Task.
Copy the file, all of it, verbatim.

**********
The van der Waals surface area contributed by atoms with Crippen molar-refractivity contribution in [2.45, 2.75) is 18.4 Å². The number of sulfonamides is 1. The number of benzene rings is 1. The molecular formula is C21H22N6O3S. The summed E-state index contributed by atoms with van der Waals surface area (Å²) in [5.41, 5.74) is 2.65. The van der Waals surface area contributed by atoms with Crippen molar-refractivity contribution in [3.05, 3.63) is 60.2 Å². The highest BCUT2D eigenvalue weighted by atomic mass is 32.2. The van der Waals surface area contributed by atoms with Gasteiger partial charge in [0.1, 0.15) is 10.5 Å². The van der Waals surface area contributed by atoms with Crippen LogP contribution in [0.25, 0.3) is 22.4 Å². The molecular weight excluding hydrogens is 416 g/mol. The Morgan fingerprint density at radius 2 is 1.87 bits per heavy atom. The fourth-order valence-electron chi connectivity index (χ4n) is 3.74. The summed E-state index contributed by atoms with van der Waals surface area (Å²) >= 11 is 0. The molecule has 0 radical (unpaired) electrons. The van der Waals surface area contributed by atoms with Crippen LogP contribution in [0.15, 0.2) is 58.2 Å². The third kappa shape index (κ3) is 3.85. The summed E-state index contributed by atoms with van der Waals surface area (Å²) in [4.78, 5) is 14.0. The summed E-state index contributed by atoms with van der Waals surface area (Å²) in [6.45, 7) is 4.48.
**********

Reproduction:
The van der Waals surface area contributed by atoms with Crippen molar-refractivity contribution in [2.45, 2.75) is 18.4 Å². The number of sulfonamides is 1. The number of benzene rings is 1. The molecular formula is C21H22N6O3S. The summed E-state index contributed by atoms with van der Waals surface area (Å²) in [5.41, 5.74) is 2.65. The van der Waals surface area contributed by atoms with Crippen molar-refractivity contribution in [3.05, 3.63) is 60.2 Å². The highest BCUT2D eigenvalue weighted by atomic mass is 32.2. The van der Waals surface area contributed by atoms with Gasteiger partial charge in [0.1, 0.15) is 10.5 Å². The van der Waals surface area contributed by atoms with Crippen LogP contribution in [0.25, 0.3) is 22.4 Å². The molecular weight excluding hydrogens is 416 g/mol. The Morgan fingerprint density at radius 2 is 1.87 bits per heavy atom. The fourth-order valence-electron chi connectivity index (χ4n) is 3.74. The summed E-state index contributed by atoms with van der Waals surface area (Å²) >= 11 is 0. The molecule has 0 radical (unpaired) electrons. The van der Waals surface area contributed by atoms with Crippen LogP contribution in [0.15, 0.2) is 58.2 Å². The third kappa shape index (κ3) is 3.85. The summed E-state index contributed by atoms with van der Waals surface area (Å²) in [4.78, 5) is 14.0. The summed E-state index contributed by atoms with van der Waals surface area (Å²) in [6.45, 7) is 4.48.